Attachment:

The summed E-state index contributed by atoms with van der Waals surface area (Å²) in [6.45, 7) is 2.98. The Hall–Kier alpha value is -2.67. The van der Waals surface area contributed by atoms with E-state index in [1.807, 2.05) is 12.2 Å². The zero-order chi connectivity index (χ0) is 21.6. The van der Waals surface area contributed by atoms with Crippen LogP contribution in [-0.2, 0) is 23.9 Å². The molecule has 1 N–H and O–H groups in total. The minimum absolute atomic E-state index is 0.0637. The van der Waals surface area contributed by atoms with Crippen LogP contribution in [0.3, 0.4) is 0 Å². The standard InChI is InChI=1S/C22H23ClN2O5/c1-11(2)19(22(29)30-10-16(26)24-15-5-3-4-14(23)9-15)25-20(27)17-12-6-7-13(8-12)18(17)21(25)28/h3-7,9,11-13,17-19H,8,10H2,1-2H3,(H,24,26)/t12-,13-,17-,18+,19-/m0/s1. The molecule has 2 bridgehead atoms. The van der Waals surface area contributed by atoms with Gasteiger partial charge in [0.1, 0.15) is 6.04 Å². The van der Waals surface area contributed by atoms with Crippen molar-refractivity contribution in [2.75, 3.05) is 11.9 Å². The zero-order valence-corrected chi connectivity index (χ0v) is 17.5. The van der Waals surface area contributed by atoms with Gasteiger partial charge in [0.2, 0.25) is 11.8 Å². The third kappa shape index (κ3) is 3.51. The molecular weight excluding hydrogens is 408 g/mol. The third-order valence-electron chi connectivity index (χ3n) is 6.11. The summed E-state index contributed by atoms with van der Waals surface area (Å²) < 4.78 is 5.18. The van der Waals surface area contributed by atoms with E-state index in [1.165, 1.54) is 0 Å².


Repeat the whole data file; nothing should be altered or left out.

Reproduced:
The summed E-state index contributed by atoms with van der Waals surface area (Å²) in [6.45, 7) is 2.98. The Hall–Kier alpha value is -2.67. The van der Waals surface area contributed by atoms with E-state index in [1.807, 2.05) is 12.2 Å². The zero-order chi connectivity index (χ0) is 21.6. The van der Waals surface area contributed by atoms with Crippen LogP contribution in [-0.2, 0) is 23.9 Å². The molecule has 1 N–H and O–H groups in total. The minimum absolute atomic E-state index is 0.0637. The van der Waals surface area contributed by atoms with Crippen LogP contribution in [0.3, 0.4) is 0 Å². The standard InChI is InChI=1S/C22H23ClN2O5/c1-11(2)19(22(29)30-10-16(26)24-15-5-3-4-14(23)9-15)25-20(27)17-12-6-7-13(8-12)18(17)21(25)28/h3-7,9,11-13,17-19H,8,10H2,1-2H3,(H,24,26)/t12-,13-,17-,18+,19-/m0/s1. The molecule has 2 bridgehead atoms. The van der Waals surface area contributed by atoms with Gasteiger partial charge in [0.1, 0.15) is 6.04 Å². The van der Waals surface area contributed by atoms with Crippen molar-refractivity contribution in [2.75, 3.05) is 11.9 Å². The zero-order valence-corrected chi connectivity index (χ0v) is 17.5. The van der Waals surface area contributed by atoms with Gasteiger partial charge in [0.2, 0.25) is 11.8 Å². The third kappa shape index (κ3) is 3.51. The molecular weight excluding hydrogens is 408 g/mol. The third-order valence-electron chi connectivity index (χ3n) is 6.11. The summed E-state index contributed by atoms with van der Waals surface area (Å²) < 4.78 is 5.18. The van der Waals surface area contributed by atoms with E-state index in [1.165, 1.54) is 0 Å².